He added that Mayo Clinic's restrictive policies are unusual within the medical industry.

"We know all of the financial relationships of our staff. That's unheard of," said Ehman.

Since 2009, it has also taken the step of including a contact number - 284-0075 - for the Office of Conflict of Interest Review in patient materials for anyone with questions about their doctor's ties with private companies.

"Few very patients have used it," said Ehman.

Mayo Clinic does not allow its employees to personally accept gifts, though the Open Payments database does report some Mayo doctors as receiving "gifts." It's unclear how the reporting companies are using the term. If a doctor is working on research for a company, they are not allowed to also consult for the company.

Ehman also pointed out that Mayo Clinic does not allow employees to promote a product or service.

"Mayo is a very trusted name in health care and there would be many companies that would want in one way of another to exploit that confidence people have in Mayo Clinic," he said. "We've opened up an exception to that in the last few years… when it (product or service) was developed at Mayo Clinic. We believe best people to speak on it are the people who developed it."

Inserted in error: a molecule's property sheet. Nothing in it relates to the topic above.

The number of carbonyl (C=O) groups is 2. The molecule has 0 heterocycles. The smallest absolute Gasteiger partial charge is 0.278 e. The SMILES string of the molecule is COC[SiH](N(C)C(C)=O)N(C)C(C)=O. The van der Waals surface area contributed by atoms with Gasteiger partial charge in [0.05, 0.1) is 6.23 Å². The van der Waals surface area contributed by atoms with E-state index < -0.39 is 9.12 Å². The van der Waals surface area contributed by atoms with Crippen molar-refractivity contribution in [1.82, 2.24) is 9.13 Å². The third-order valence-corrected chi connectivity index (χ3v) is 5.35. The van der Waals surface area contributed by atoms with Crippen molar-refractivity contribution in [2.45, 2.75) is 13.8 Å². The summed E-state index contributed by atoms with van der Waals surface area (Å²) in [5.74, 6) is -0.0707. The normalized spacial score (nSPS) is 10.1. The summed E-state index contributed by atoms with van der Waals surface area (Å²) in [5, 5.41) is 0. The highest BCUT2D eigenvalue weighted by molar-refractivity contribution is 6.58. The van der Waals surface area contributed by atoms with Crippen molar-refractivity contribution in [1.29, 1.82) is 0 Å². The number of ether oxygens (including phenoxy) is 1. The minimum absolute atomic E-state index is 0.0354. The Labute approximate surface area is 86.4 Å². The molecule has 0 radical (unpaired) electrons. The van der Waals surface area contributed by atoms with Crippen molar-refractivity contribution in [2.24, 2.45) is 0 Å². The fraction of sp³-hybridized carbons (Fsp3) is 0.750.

However, if an employee speaks in favor of a Mayo-developed product, they cannot accept payment for that speaking engagement.


Open Payments highlights

• $3,077,765 - Total amount reported paid to Rochester-based researchers/doctors/health care staff/hospitals from August to December 2013.

• 2,388 - Total payments reported as made to researchers/doctors/health care staff/hospitals who work/reside in Rochester from August to December 2013.

• $1,154,853 - Total reported as paid by DePuy Synthes Sales Inc., an orthopedic subsidiary of Johnson & Johnson, to Rochester physicians or hospitals in 278 payments from August to December 2013.

• $586,080 - Largest "Royalty or Licensing" payment reported as being made to a Rochester physician. It was paid by Acumed LLC, an orthopedic device company in Hillsboro, Oregon. Recipient listed as Dr. Shawn W. O'Driscoll, orthopedic surgeon. Mayo Clinic owns all licensing, but it does give doctors one-third of royalty payments, or $195,000 in this case.